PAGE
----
Given my enthusiasm for the music of Charles Ives, it was a real treat when I discovered that one of the pieces Menahem Pressler would be covering in his Master Class at the San Francisco Conservatory of Music would be the second movement of the Ives piano trio. One might wonder if a German-born Israel-trained pianist would be the right person to coach a performance of Ives; but Pressler is also a founding member of the Beaux Arts Trio, which played a key role in bringing this trio to the attention of the listening public. Furthermore, since the Beaux Arts worked closely with John Kirkpatrick, one of the foremost authorities on the performance of Ives, in preparing the work for their repertoire, it is hard to imagine anyone with a better understanding of how this trio should be performed. So this was a golden opportunity for me, not only to hear one of my favorite pieces of chamber music but to provide the chance that I might learn a few more things about how to listen to Ives. I ended up scoring on both counts.
The second movement of the trio is a presto with the title "TSIAJ," which stands for "This Scherzo Is A Joke." (I was amused that, in introducing the piece, the pianist (Kevin Korth) tried to pronounce it as if it were an acronym.) My own learning was actually prompted by those introductory remarks and then enhanced by Pressler's coaching. Korth described the movement as being like a "frat party," assuring us all that it would be all right to laugh. However, when Pressler asked the violinist (Leonie Bot) to play a quotation from the "Sailor's Hornpipe" by holding her instrument down like a country fiddler, I realized that the depiction was not of a bunch of rowdy fraternity boys but of a gathering of village musicians whose technical skill was vastly overwhelmed by their enthusiasm. This then reminded me that "The Village Musicians" was a subtitle occasionally used for Wolfgang Amadeus Mozart's Musikalischer Spass, which we know in English as "A Musical Joke." Having already explore a connection between Ives and Johannes Brahms, it is too far-fetched to imagine that "TSIAJ" is Ives' "reply" to Mozart by comparing the bad habits of their respective village musicians?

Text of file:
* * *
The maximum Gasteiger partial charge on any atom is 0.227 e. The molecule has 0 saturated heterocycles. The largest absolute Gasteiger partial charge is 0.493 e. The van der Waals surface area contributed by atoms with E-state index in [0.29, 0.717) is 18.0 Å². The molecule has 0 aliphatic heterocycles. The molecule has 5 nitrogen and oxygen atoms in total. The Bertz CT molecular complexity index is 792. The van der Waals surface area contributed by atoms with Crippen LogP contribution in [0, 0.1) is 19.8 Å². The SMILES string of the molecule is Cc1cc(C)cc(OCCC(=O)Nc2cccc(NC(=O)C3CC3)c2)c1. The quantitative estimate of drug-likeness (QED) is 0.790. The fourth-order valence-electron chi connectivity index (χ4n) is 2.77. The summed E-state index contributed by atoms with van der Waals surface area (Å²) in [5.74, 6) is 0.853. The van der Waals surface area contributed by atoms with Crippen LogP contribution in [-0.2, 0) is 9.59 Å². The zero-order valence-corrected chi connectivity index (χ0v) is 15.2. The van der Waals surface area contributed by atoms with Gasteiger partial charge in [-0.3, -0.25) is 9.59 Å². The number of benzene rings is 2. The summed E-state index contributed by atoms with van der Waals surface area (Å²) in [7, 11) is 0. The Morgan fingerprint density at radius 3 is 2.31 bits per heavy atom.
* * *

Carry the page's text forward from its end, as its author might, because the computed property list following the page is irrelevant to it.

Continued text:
In both cases playing bad habits "the right way" is no easy matter. However, once Pressler got Korth to tone down enough to let us hear the other two musicians, it was a real joy to hear this group at work. If the biggest problem with Mozart's village musicians is a fumbling on playing the right notes, the sore spot of Ives' villagers lies in their ability to keep time. Anyone who has ever seen the opening scene of Carl Reiner's The Jerk, where Steve Martin is absolutely incapable of stamping his foot in time with the music, will immediately recognize what is going on in Ives' imagination. Korth was particularly good at this, starting with his first extended passage at the very beginning of the movement and later charging into a hopeless muddle of "Jesus Loves Me" with "There is a Fountain Filled with Blood." Pressler said the Kirkpatrick had identified fifty song reference in this short movement but that the Beaux Arts had only found forty of them. Does it matter if we hear them all? I doubt it. Often several are coming at you all at once, so all you can do is take in the overall texture and let your ears pick up the threads that it can. The Beaux Arts knew how to make this work; and, thanks to Pressler's tutelage, we now have a few budding performers catching on to the same skill.